One in five Americans are diagnosed with mental illness every year. Suicide is the second most common cause of death in the US for youth aged 15-24, and kills over 48,300 in the US and 800,000 people globally per year. Drug overdose kills 81,000 in the US annually. The auto-immune disorder epidemic affects 24 million people in the US alone. What is going on? The interconnected epidemics of anxiety, chronic illness and substance abuse are, according to Dr Gabor Mat?, normal - but not in the way you might think.
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Why is a party one of the most demanding and complex situations the human mind ever has to deal with? This programme investigates the extraordinary way that our minds work to allow us to communicate with other people.Professor Winston discovers how we recognise people, read their faces and bodies to understand what they’re thinking, and then charm them.Find out how to tell whether a smile is genuine, what happens when people 'click' with one another, and how to spot when someone's lying.
The first programme in the series uncovers what happens in our minds when we learn, remember and have original ideas. It explores what we can do to improve our ability to learn and manipulate knowledge, and shows how eating fish oils can boost our brain power.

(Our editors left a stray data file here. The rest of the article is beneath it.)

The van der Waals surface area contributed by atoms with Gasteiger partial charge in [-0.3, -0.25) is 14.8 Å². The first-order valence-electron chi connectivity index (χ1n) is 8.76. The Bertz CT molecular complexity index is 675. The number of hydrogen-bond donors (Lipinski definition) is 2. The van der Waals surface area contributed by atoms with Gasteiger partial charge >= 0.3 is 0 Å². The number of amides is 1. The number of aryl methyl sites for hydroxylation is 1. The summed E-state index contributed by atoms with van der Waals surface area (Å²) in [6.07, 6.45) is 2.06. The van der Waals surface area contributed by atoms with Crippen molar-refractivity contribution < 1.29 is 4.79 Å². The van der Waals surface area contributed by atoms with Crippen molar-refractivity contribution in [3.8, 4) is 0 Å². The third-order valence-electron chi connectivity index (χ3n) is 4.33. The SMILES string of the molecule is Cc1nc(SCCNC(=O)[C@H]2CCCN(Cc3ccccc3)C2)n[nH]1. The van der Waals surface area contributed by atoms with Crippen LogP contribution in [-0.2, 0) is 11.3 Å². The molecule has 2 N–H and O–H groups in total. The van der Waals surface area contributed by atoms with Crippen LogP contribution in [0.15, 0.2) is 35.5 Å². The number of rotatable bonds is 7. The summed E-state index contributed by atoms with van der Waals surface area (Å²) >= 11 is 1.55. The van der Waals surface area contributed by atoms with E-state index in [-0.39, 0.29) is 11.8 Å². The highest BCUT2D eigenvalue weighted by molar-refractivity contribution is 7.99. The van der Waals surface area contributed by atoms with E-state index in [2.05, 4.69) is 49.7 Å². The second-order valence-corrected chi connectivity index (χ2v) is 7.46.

Is what you see real? Join neuroscientist Heather Berlin on a quest to understand how your brain shapes your reality, and why you can’t always trust what you perceive. Learn the surprising tricks and shortcuts the brain takes to help us survive.
Could the power of fake pills be used to treat some of our most common medical complaints? To find out, Dr Michael Mosley embarks on Britain's largest ever trial to investigate the placebo effect. He is heading to Blackpool to gather 117 people suffering from backache - one of the leading types of chronic pain - before trying to treat them with nothing but fake pills and the power of the mind. Working with experts from the University of Oxford, Michael discovers that the placebo effect is more than just a medical curiosity. The brain is actually capable of producing its own drugs, and these can be more powerful than prescription painkillers. Michael's volunteers come from all walks of life, but they have all suffered with bad backs for years and feel their conventional medication isn't up to the job. They include Stacey, who is struggling to keep up with her two energetic daughters, wheelchair user Jim, who longs to be able to get back on a boat, and poker player Moyra, who is looking for a painkiller which doesn't affect her performance. They think they are taking part in the trial of a powerful new painkiller, but their blue and white capsules actually contain nothing but ground-up rice. Can this fake treatment make a real difference? And how will the volunteers react when Michael reveals the truth? Michael also finds out about some remarkable placebo experiments from around the world, including a woman in Oxfordshire who experienced a near-miraculous recovery after undergoing fake surgery to fix her chronic shoulder pain. Plus a team in Lancashire who want to see if the placebo effect can cure a broken heart. And Michael discovers a team in Germany working on a placebo that works even if you know you are taking it, which might improve the lives of transplant patients. Michael also tests this out on himself - attempting to train his own body to respond to a fake treatment - a foul-tasting green drink - as if he were taking actual drugs.